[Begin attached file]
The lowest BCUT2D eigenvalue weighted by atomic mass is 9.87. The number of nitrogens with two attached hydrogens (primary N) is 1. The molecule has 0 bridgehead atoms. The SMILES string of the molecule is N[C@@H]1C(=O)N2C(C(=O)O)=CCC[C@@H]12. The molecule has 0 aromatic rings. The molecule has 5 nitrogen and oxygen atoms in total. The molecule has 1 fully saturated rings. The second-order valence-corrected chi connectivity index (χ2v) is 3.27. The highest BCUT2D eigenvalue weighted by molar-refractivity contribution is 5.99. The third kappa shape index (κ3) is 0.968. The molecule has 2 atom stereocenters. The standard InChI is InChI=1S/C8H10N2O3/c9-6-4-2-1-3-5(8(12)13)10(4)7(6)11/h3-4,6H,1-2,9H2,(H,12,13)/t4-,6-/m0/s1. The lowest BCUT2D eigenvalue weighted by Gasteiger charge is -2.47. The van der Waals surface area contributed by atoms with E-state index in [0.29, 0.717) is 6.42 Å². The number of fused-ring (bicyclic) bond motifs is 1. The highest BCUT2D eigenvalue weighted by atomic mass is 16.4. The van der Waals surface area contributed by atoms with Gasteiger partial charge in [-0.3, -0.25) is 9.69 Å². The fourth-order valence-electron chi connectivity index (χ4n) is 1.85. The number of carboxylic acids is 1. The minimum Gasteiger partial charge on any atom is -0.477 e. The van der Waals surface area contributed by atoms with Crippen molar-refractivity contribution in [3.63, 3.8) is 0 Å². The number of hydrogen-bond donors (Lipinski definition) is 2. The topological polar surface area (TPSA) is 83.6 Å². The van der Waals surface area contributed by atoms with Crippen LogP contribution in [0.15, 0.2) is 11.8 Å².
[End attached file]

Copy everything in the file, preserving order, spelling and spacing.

The lowest BCUT2D eigenvalue weighted by atomic mass is 9.87. The number of nitrogens with two attached hydrogens (primary N) is 1. The molecule has 0 bridgehead atoms. The SMILES string of the molecule is N[C@@H]1C(=O)N2C(C(=O)O)=CCC[C@@H]12. The molecule has 0 aromatic rings. The molecule has 5 nitrogen and oxygen atoms in total. The molecule has 1 fully saturated rings. The second-order valence-corrected chi connectivity index (χ2v) is 3.27. The highest BCUT2D eigenvalue weighted by molar-refractivity contribution is 5.99. The third kappa shape index (κ3) is 0.968. The molecule has 2 atom stereocenters. The standard InChI is InChI=1S/C8H10N2O3/c9-6-4-2-1-3-5(8(12)13)10(4)7(6)11/h3-4,6H,1-2,9H2,(H,12,13)/t4-,6-/m0/s1. The lowest BCUT2D eigenvalue weighted by Gasteiger charge is -2.47. The van der Waals surface area contributed by atoms with E-state index in [0.29, 0.717) is 6.42 Å². The number of fused-ring (bicyclic) bond motifs is 1. The highest BCUT2D eigenvalue weighted by atomic mass is 16.4. The van der Waals surface area contributed by atoms with Gasteiger partial charge in [-0.3, -0.25) is 9.69 Å². The fourth-order valence-electron chi connectivity index (χ4n) is 1.85. The number of carboxylic acids is 1. The minimum Gasteiger partial charge on any atom is -0.477 e. The van der Waals surface area contributed by atoms with Crippen molar-refractivity contribution in [3.63, 3.8) is 0 Å². The number of hydrogen-bond donors (Lipinski definition) is 2. The topological polar surface area (TPSA) is 83.6 Å². The van der Waals surface area contributed by atoms with Crippen LogP contribution in [0.15, 0.2) is 11.8 Å².